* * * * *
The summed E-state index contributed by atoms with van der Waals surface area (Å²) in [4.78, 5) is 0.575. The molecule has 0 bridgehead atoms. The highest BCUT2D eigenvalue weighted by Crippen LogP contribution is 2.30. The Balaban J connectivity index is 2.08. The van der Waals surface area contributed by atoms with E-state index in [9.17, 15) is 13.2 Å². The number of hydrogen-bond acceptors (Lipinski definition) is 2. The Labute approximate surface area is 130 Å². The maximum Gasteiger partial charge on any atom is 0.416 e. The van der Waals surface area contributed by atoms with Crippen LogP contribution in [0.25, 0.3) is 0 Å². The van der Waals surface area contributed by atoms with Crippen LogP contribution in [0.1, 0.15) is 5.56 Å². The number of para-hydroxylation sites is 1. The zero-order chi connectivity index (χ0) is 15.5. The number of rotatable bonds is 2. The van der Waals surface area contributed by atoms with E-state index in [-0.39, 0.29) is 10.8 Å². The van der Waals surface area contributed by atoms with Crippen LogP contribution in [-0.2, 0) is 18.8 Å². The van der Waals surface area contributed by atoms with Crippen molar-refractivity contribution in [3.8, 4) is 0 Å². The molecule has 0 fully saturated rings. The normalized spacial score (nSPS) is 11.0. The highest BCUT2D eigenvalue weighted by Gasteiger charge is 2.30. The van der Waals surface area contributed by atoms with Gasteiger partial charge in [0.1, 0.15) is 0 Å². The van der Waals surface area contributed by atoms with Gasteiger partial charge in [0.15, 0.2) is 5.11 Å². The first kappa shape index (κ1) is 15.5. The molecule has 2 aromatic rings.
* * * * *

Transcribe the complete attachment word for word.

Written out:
The summed E-state index contributed by atoms with van der Waals surface area (Å²) in [4.78, 5) is 0.575. The molecule has 0 bridgehead atoms. The highest BCUT2D eigenvalue weighted by Crippen LogP contribution is 2.30. The Balaban J connectivity index is 2.08. The van der Waals surface area contributed by atoms with E-state index in [9.17, 15) is 13.2 Å². The number of hydrogen-bond acceptors (Lipinski definition) is 2. The Labute approximate surface area is 130 Å². The maximum Gasteiger partial charge on any atom is 0.416 e. The van der Waals surface area contributed by atoms with Crippen LogP contribution in [0.25, 0.3) is 0 Å². The van der Waals surface area contributed by atoms with Crippen LogP contribution in [0.1, 0.15) is 5.56 Å². The number of para-hydroxylation sites is 1. The zero-order chi connectivity index (χ0) is 15.5. The number of rotatable bonds is 2. The van der Waals surface area contributed by atoms with E-state index in [-0.39, 0.29) is 10.8 Å². The van der Waals surface area contributed by atoms with Crippen LogP contribution in [-0.2, 0) is 18.8 Å². The van der Waals surface area contributed by atoms with Crippen molar-refractivity contribution in [3.8, 4) is 0 Å². The molecule has 0 fully saturated rings. The normalized spacial score (nSPS) is 11.0. The highest BCUT2D eigenvalue weighted by Gasteiger charge is 2.30. The van der Waals surface area contributed by atoms with Gasteiger partial charge in [0.1, 0.15) is 0 Å². The van der Waals surface area contributed by atoms with Gasteiger partial charge in [0.15, 0.2) is 5.11 Å². The first kappa shape index (κ1) is 15.5. The molecule has 2 aromatic rings.